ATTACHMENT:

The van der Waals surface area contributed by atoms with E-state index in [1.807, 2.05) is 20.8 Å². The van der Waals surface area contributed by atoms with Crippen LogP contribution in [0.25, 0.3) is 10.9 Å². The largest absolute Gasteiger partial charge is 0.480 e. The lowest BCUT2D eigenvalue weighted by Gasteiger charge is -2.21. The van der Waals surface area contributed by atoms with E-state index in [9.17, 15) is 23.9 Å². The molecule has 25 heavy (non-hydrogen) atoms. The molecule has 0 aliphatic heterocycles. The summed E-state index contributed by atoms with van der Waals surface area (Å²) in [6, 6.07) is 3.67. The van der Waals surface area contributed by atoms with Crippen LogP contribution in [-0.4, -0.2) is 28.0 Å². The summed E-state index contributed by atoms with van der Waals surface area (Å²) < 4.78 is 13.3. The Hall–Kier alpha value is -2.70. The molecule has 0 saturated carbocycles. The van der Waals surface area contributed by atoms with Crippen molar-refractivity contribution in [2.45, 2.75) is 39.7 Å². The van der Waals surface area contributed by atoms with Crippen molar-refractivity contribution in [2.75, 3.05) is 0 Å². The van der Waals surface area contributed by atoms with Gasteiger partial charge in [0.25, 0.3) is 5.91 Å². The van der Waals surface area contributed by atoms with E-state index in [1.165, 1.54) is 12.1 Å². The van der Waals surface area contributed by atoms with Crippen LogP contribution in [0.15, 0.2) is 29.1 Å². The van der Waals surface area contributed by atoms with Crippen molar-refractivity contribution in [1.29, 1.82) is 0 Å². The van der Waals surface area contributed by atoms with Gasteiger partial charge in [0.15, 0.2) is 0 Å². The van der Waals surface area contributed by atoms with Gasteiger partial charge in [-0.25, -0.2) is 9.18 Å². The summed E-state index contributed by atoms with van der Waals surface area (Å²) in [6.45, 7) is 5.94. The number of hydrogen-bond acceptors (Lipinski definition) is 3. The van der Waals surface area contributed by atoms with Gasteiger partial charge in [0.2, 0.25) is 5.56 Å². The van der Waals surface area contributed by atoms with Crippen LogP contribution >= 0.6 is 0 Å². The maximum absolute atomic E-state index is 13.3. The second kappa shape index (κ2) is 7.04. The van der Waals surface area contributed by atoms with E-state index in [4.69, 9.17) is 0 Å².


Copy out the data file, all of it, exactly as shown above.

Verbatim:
The van der Waals surface area contributed by atoms with E-state index in [1.807, 2.05) is 20.8 Å². The van der Waals surface area contributed by atoms with Crippen LogP contribution in [0.25, 0.3) is 10.9 Å². The largest absolute Gasteiger partial charge is 0.480 e. The lowest BCUT2D eigenvalue weighted by Gasteiger charge is -2.21. The van der Waals surface area contributed by atoms with E-state index in [9.17, 15) is 23.9 Å². The molecule has 25 heavy (non-hydrogen) atoms. The molecule has 0 aliphatic heterocycles. The summed E-state index contributed by atoms with van der Waals surface area (Å²) in [6, 6.07) is 3.67. The van der Waals surface area contributed by atoms with Crippen LogP contribution in [-0.4, -0.2) is 28.0 Å². The summed E-state index contributed by atoms with van der Waals surface area (Å²) < 4.78 is 13.3. The Hall–Kier alpha value is -2.70. The molecule has 0 saturated carbocycles. The van der Waals surface area contributed by atoms with Crippen molar-refractivity contribution in [2.45, 2.75) is 39.7 Å². The van der Waals surface area contributed by atoms with Crippen molar-refractivity contribution in [2.75, 3.05) is 0 Å². The van der Waals surface area contributed by atoms with Gasteiger partial charge in [0.25, 0.3) is 5.91 Å². The van der Waals surface area contributed by atoms with E-state index in [1.165, 1.54) is 12.1 Å². The van der Waals surface area contributed by atoms with Crippen LogP contribution in [0.15, 0.2) is 29.1 Å². The van der Waals surface area contributed by atoms with Crippen molar-refractivity contribution in [1.29, 1.82) is 0 Å². The van der Waals surface area contributed by atoms with Gasteiger partial charge in [0.15, 0.2) is 0 Å². The van der Waals surface area contributed by atoms with Gasteiger partial charge in [-0.25, -0.2) is 9.18 Å². The summed E-state index contributed by atoms with van der Waals surface area (Å²) in [6.45, 7) is 5.94. The number of hydrogen-bond acceptors (Lipinski definition) is 3. The van der Waals surface area contributed by atoms with Gasteiger partial charge in [0.2, 0.25) is 5.56 Å². The van der Waals surface area contributed by atoms with Crippen LogP contribution >= 0.6 is 0 Å². The maximum absolute atomic E-state index is 13.3. The second kappa shape index (κ2) is 7.04. The van der Waals surface area contributed by atoms with E-state index in [4.69, 9.17) is 0 Å².